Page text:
In the spirited articles that the Mail & Guardian has published on me since 2007, facts and my side of the story have always been insufficiently consulted, however eloquently I have argued. This was again the case in the article published on September 25, “SABC: Sihlali’s dodgy deals”.
Firstly, it was incorrect for the M&G to state that I could not be contacted for comment as I have always been in contact with the paper and have corresponded, via email, on a consistent basis.
Secondly, the headline refers to “deals”. This is borne out by the story’s single reference to the Siemens “deal” which was the substance of the article and was the only material that was not covered in previous articles.
For the record the Directorate of Public Prosecutions refused to prosecute at the insistence of one bitter individual at the SABC and dismissed the allegations previously published by the M&G on the basis of a draft leaked report and which I had not seen. This was in 2007. The individual who leaked that draft and incomplete report to the M&G was subsequently dismissed by the SABC for maliciously leaking the report, and she failed in legal proceedings to overturn her dismissal.
We are now left with the Auditor General’s single allegation that I co-signed a contact worth a “staggering R326-million”. On reading the Auditor General’s report, it is clear that I am the only person who was never contacted nor afforded the opportunity to be heard on the allegations before they were presented to Parliament and published on the Auditor General’s website and newspapers.
This is despite the Auditor General knowing where I could be contacted directly or via my lawyers. I suspect that the reason the Auditor General has removed this report from its website is because of both its procedural and substantive defects which have already tainted its integrity, motives and legality.
The Siemens contract was signed by three individuals on behalf of the SABC, and it is curious that the Auditor General does not mention the third signatory. The originator of the contract, the head of technology, is not even mentioned, nor for that matter are the reasons for her hasty departure from the SABC.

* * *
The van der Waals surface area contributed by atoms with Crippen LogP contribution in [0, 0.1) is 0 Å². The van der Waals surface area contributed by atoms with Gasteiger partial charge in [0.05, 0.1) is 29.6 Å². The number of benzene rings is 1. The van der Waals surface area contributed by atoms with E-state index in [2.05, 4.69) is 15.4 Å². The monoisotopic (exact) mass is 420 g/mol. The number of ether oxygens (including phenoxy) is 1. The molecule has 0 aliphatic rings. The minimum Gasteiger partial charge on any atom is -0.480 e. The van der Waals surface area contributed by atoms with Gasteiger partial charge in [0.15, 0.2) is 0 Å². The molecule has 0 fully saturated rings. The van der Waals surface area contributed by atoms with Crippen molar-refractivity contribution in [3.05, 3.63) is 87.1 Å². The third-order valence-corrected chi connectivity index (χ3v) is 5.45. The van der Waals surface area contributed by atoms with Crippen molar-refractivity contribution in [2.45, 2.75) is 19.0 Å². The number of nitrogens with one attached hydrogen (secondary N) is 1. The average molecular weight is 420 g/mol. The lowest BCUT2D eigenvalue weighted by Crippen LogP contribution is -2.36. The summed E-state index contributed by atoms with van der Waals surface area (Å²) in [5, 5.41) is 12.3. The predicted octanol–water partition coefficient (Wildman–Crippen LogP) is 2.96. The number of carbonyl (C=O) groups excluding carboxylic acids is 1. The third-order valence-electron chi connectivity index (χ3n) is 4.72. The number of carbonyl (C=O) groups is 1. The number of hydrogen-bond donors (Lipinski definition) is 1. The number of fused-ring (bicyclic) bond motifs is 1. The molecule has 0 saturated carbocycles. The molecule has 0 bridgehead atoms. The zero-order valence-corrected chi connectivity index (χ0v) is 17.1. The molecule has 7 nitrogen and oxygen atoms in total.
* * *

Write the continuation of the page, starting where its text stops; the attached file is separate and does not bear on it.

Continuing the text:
In any event these are the facts:
- Siemens was long working on the supposed “deal” months before I joined the SABC, without any contract in place;
- I joined the SABC in August 2006; the Siemens contract was effective as at May 2006;
- I was advised, in writing, by the SABC’s technology department that the board had given its approval to the Siemens contract;
- The SABC appointed a law firm, Cliffe Dekker & Todd, early in 2006 to give legal advice on the Siemens contract some months before I joined the SABC;
- I have never met with any person from Siemens since 2001;
- The Director of Public Prosecutions refused, after I had made representations to him, to prosecute on the basis of the allegations of the 2007 report;
- The Auditor General and the statements by the interim board have already tainted the atmosphere and the fairness of the garbled report, just by affording hearings on a selective basis;
- I obtained an interdict against the M&G but it published in contempt of the court’s decision; and I did not ask for the confirmation of the interdict because the matter was already in the public domain;
The M&G is still enraged that I took it to court and won. The article published two weeks ago has been less about clarifying the alleged deal and more about how to bring me into the middle of the mess that is going on in the SABC.
The curious development, though, is that despite the SABC being bankrupt, no one who is in charge of its finances has been written about for financial mismanagement or sheer incompetence. Instead, a very peripheral issue relating to Siemens was inflated by both the Auditor General and the M&G just so that the inference could be drawn that there is a scandal where none exists.